By Melissa Fossum
By Lauren Wise
By New Times
By Amanda Savage
By Jason P. Woodbury
By Troy Farah
By New Times
Some of the pieces sound like waves of synthesized beats crashing on the shore, some like raindrops conversing as they fall, some like electronic dance music slowed way the fuck down and given an IQ boost. Similes abound, because there's no good way to encapsulate the Lymbyc Systym's sound in a sentence. It's albums like this one that make me believe there might be some sense in the quote usually attributed to Elvis Costello, that "writing about music is like dancing about architecture it's a really stupid thing to want to do."
But the Lymbyc Systym's new record can't be ignored. It's on a major indie label, Mush Records, which is also home to some of the most creative and rewarding experimental electronic acts around, like Clouddead and Her Space Holiday. And it's as lush a record as I've ever heard come out of this town, with layers upon layers of sound, the result of an extremely intensive recording process.
The album's opener, "Rest East/Age Kindly," swells in with a soft crescendo of almost inaudible tinkling, building slowly for its two-and-a-half-minute duration into a repetitive keyboard riff that sounds almost Radiohead-ish. The closer, ". . . So We Can Sleep," has warm, organic-sounding notes playing over Michael's twitchy breakbeats, with a whistle-like melody snaking through it all until an earnest complex drum rhythm rushes in, only to disappear again.
The Lymbyc Systym's dynamic is simple enough they're brothers separated by three years who have been jamming together since Michael was 10 and Jared was 7 (they're 26 and 23 now). Jared plays a variety of keyboards and whatever other instruments are around, while Michael drums and programs sounds.
"We were into MC Hammer and Vanilla Ice when we were kids. The first thing we tried to do musically was try to copy some Vanilla Ice-style raps," Michael tells me. "Jared had a little Casio keyboard, I had a toy guitar, and we made up cheesy-ass raps and shit. Our buddy from the neighborhood would come over and we'd jam. That's where we first played together."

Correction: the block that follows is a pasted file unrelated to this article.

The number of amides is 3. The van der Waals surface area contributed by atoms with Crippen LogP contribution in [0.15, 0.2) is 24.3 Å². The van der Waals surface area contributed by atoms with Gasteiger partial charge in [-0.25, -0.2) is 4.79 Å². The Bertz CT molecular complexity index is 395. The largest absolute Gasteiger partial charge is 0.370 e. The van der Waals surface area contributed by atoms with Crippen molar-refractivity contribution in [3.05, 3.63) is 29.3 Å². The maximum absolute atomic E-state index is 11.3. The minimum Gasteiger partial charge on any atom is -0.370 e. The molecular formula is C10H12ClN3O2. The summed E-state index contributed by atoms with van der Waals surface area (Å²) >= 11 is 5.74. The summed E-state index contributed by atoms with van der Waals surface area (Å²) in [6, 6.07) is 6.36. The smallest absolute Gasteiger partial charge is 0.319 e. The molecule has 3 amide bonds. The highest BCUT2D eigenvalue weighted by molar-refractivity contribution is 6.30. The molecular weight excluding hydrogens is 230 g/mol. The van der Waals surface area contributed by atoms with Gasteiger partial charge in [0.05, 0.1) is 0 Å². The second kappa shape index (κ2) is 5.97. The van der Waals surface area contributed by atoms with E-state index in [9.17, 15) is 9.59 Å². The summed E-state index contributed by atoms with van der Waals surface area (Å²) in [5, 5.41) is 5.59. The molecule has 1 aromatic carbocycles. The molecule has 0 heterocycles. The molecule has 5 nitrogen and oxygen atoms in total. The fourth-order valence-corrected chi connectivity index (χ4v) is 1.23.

I'm surprised when I find out that the Bell brothers' parents weren't especially musical, just exceptionally tolerant of teenagers with keyboards and a drum set. Really, though, the chemistry has to come from somewhere. "It must be embedded in our genetics. Maybe our parents had it in them to pursue playing a musical instrument or write songs; maybe their parents didn't encourage that," Michael says.
The Lymbyc Systym made some waves with its first record, an EP titled Carved by Glaciers that the brothers recorded with Back Ted N-Ted knob twiddler Ryan Breen. After adjusting their sound after years of jazzy instrumentation, the brothers became more interested in electronic music (although the beats here aren't what you would expect) they began touring and earned pretty good word-of-mouth props around the nation.
They barraged the record labels that they liked with the EP. Both Robert Curcio and Cindy Roché, who run Mush Records, had already heard of the band when the CD arrived. "Robert at Mush pretty much takes a chance on a new band every once in a while. It was good timing," Michael says. "We're established as a touring act we've got a little bit of buzz in all the good cities but as recording artists, it's just starting now with the Mush thing."
Curcio was also instrumental in the new LP's formation, encouraging the Bell brothers to record everything themselves at home, so that they had as much time as they needed.
"First he was going to rerelease Carved by Glaciers with some stuff added, but we decided this is a year and a half after we've made the album; you look back and know you could do shit that's so much better. You evolve. So Robert was down with that," Michael says. "For our Mush album, Robert was really strong on the idea we should try to record the album all ourselves at home or by purchasing gear. We didn't need to buy anything. Between gear we had at home and shit we could borrow, we had everything we needed to make the album on the computer."
The bros approached it as a job. They spent a month constructing Love Your Abuser putting in eight hours a day, six days a week and that's why the album is so lush, layered, and complex. "We've spent so much time together. We fucking love each other, but it's pretty intense," Michael says. "When we finished, it was that much more satisfying that we did it ourselves."
This week Jared and Michael Bell will be closely monitoring the record's reception, though I doubt anyone else will have an easy job describing the cinematic soundtracks that they've designed.